Cryan aim to make historic splash in Tokyo
Considering Clare Cryan couldn't swim properly when she was first approached about taking up diving, she has certainly come a long way.
Growing up in Sheffield, like any young sports-mad child, Cryan played everything before she narrowed her focus to football, gymnastics and diving, which eventually won out.
Cryan was nine when she was head-hunted to take up diving and since then she has never looked back, even it if was an unexpected path to take.
"It was actually really weird," she recalls. "Coaches from the local club came and did some talent testing when I was in Junior School.
"They invited me back to the sports centre and we did some more trampolining and gymnastic-type stuff.
"They said, 'Yeah, we like the look of you, do you want to join the diving club?' I was like, 'Yeah, that's exciting but I can't really swim.'
"I could only doggy paddle. I loved going to the swimming pool but I didn't like deep water because I couldn't really swim.
"But I just loved diving and once I had my first go in the pool, I just wanted to keep going back."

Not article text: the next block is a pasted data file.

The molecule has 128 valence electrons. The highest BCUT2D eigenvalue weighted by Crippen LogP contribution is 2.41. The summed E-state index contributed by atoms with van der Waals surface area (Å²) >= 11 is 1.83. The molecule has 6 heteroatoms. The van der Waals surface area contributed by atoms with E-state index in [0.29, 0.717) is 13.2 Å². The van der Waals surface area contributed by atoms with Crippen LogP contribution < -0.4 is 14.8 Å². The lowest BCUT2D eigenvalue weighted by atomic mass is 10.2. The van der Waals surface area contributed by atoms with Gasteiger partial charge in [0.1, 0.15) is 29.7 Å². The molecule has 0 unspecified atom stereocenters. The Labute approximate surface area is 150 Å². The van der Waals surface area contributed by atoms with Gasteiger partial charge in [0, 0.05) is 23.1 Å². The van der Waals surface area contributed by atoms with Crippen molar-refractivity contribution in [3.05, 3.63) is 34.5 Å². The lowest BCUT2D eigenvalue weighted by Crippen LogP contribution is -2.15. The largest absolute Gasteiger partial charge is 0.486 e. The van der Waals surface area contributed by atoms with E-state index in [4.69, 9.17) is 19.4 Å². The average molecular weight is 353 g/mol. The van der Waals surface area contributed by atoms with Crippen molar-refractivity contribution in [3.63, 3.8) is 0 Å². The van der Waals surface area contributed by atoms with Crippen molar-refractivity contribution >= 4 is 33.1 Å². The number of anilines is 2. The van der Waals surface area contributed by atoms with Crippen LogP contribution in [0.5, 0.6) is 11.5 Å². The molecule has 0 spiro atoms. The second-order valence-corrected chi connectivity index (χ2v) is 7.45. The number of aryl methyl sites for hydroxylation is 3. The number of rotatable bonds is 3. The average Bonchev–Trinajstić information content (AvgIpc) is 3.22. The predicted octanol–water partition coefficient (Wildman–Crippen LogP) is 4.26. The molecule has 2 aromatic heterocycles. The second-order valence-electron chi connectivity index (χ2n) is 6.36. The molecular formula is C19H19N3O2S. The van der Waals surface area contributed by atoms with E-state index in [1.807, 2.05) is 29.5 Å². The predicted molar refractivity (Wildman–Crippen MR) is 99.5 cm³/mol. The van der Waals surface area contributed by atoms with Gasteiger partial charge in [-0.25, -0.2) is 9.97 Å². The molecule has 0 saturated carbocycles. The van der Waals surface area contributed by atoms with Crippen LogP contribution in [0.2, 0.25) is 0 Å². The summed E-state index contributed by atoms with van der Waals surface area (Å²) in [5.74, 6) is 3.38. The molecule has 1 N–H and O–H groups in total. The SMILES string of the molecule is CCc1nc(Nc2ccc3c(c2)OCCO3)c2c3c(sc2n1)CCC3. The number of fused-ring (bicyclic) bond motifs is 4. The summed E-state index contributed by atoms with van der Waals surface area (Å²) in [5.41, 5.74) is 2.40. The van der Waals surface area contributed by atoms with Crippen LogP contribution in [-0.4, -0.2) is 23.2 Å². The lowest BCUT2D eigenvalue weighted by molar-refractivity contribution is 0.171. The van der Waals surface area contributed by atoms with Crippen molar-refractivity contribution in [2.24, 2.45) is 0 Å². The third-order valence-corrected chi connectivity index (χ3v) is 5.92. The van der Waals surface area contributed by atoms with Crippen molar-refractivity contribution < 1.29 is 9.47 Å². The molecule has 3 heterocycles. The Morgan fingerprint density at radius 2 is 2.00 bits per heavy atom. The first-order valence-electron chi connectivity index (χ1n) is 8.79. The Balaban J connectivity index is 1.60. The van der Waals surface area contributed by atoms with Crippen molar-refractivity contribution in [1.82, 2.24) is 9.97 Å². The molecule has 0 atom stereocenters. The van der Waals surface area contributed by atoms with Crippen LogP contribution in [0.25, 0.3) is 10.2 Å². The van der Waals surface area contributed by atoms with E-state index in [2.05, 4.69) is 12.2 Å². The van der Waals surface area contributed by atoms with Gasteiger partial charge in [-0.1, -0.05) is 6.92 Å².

Although she was born in England, Cryan represents her adopted country via her grandparents who hail from the West of Ireland.
"My dad's parents are from Ireland," she explains.
"My grandpa was Sligo and my grandma was Roscommon. I still have family here. They live on the farm and all on the west side."
Cryan, whose main event is the three-metre springboard, is based in Dublin where she lives on the national sports campus. It helps that it is just a short walk to the aquatics centre and living with other Irish athletes also helps keeps the focus.
The 25-year-old will head to Edinburgh next week for what will be her final event before the pressure cranks up for the World Championships, which will take place in Korea in July.
The World Championships hold extra significance as it is the first opportunity for athletes like Cryan to qualify for next year's Olympics. If she were to make it to Tokyo, Cryan would become the first female Irish diver to represent the country at the Olympics, which is a huge motivation.
"You know it's there and it is unavoidable, but there is so much to do between then and now," she adds.
"It would be so cool to be in the records as the first female Irish diver at the Olympics. It can a bit a bit overwhelming because if I speak about it a lot, I get butterflies already."
Clare Cryan was speaking at the launch of Tesco Ireland's sporting title partnership with Swim Ireland